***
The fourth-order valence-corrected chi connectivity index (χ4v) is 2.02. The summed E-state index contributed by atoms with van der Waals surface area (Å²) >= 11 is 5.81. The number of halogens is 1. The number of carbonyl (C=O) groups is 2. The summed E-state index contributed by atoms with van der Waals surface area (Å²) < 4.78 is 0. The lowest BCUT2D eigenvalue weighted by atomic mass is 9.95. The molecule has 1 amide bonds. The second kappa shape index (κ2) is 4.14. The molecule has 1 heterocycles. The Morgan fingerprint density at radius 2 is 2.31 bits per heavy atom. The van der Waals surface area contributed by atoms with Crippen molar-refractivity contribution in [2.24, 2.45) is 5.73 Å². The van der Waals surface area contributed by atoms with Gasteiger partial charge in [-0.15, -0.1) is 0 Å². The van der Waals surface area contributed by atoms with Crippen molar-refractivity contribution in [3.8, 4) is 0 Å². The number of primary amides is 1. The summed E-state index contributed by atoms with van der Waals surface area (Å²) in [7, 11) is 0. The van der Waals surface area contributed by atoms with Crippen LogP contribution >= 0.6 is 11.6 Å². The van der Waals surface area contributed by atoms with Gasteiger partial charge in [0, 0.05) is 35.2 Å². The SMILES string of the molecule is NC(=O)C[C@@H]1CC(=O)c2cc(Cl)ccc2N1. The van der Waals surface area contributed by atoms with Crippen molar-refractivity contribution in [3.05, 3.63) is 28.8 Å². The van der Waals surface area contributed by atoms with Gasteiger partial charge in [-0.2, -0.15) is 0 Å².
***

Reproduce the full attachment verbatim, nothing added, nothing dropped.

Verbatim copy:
The fourth-order valence-corrected chi connectivity index (χ4v) is 2.02. The summed E-state index contributed by atoms with van der Waals surface area (Å²) >= 11 is 5.81. The number of halogens is 1. The number of carbonyl (C=O) groups is 2. The summed E-state index contributed by atoms with van der Waals surface area (Å²) < 4.78 is 0. The lowest BCUT2D eigenvalue weighted by atomic mass is 9.95. The molecule has 1 amide bonds. The second kappa shape index (κ2) is 4.14. The molecule has 1 heterocycles. The Morgan fingerprint density at radius 2 is 2.31 bits per heavy atom. The van der Waals surface area contributed by atoms with Crippen molar-refractivity contribution in [2.24, 2.45) is 5.73 Å². The van der Waals surface area contributed by atoms with Gasteiger partial charge in [-0.15, -0.1) is 0 Å². The van der Waals surface area contributed by atoms with Crippen molar-refractivity contribution in [3.8, 4) is 0 Å². The number of primary amides is 1. The summed E-state index contributed by atoms with van der Waals surface area (Å²) in [7, 11) is 0. The van der Waals surface area contributed by atoms with Crippen LogP contribution >= 0.6 is 11.6 Å². The van der Waals surface area contributed by atoms with Gasteiger partial charge in [0, 0.05) is 35.2 Å². The SMILES string of the molecule is NC(=O)C[C@@H]1CC(=O)c2cc(Cl)ccc2N1. The van der Waals surface area contributed by atoms with Crippen molar-refractivity contribution in [3.05, 3.63) is 28.8 Å². The van der Waals surface area contributed by atoms with Gasteiger partial charge in [-0.2, -0.15) is 0 Å².